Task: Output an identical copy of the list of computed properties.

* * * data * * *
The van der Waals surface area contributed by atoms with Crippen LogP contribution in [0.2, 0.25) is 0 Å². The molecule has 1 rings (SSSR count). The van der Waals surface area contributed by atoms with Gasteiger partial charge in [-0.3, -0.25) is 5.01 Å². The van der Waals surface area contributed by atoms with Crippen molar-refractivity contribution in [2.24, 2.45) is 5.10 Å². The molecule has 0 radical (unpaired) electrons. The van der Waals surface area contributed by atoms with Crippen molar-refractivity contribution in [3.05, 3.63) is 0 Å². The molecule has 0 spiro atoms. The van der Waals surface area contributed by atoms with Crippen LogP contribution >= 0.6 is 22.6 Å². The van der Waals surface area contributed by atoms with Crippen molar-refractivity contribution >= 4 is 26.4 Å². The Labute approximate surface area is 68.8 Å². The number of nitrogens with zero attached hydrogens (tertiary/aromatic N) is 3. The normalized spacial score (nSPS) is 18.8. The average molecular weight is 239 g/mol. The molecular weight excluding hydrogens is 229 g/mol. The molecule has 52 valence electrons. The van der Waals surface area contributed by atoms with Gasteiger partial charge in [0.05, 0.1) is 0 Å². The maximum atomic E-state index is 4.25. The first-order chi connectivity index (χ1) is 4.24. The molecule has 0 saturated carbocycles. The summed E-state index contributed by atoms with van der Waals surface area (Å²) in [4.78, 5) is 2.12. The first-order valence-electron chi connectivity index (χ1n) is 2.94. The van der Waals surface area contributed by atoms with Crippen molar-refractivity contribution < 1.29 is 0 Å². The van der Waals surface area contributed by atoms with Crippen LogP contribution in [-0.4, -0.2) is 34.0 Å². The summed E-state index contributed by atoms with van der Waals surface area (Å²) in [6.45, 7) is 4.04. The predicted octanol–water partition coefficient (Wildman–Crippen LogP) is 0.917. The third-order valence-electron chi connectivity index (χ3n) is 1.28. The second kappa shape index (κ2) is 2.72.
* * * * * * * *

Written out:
The van der Waals surface area contributed by atoms with Crippen LogP contribution in [0.2, 0.25) is 0 Å². The molecule has 1 rings (SSSR count). The van der Waals surface area contributed by atoms with Gasteiger partial charge in [-0.3, -0.25) is 5.01 Å². The van der Waals surface area contributed by atoms with Crippen molar-refractivity contribution in [2.24, 2.45) is 5.10 Å². The molecule has 0 radical (unpaired) electrons. The van der Waals surface area contributed by atoms with Crippen molar-refractivity contribution in [3.05, 3.63) is 0 Å². The molecule has 0 spiro atoms. The van der Waals surface area contributed by atoms with Crippen LogP contribution >= 0.6 is 22.6 Å². The van der Waals surface area contributed by atoms with Crippen molar-refractivity contribution >= 4 is 26.4 Å². The Labute approximate surface area is 68.8 Å². The number of nitrogens with zero attached hydrogens (tertiary/aromatic N) is 3. The normalized spacial score (nSPS) is 18.8. The average molecular weight is 239 g/mol. The molecular weight excluding hydrogens is 229 g/mol. The molecule has 52 valence electrons. The van der Waals surface area contributed by atoms with Gasteiger partial charge in [0.05, 0.1) is 0 Å². The maximum atomic E-state index is 4.25. The first-order chi connectivity index (χ1) is 4.24. The molecule has 0 saturated carbocycles. The summed E-state index contributed by atoms with van der Waals surface area (Å²) in [4.78, 5) is 2.12. The first-order valence-electron chi connectivity index (χ1n) is 2.94. The van der Waals surface area contributed by atoms with Crippen molar-refractivity contribution < 1.29 is 0 Å². The van der Waals surface area contributed by atoms with Crippen LogP contribution in [-0.4, -0.2) is 34.0 Å². The summed E-state index contributed by atoms with van der Waals surface area (Å²) in [6.45, 7) is 4.04. The predicted octanol–water partition coefficient (Wildman–Crippen LogP) is 0.917. The third-order valence-electron chi connectivity index (χ3n) is 1.28. The second kappa shape index (κ2) is 2.72.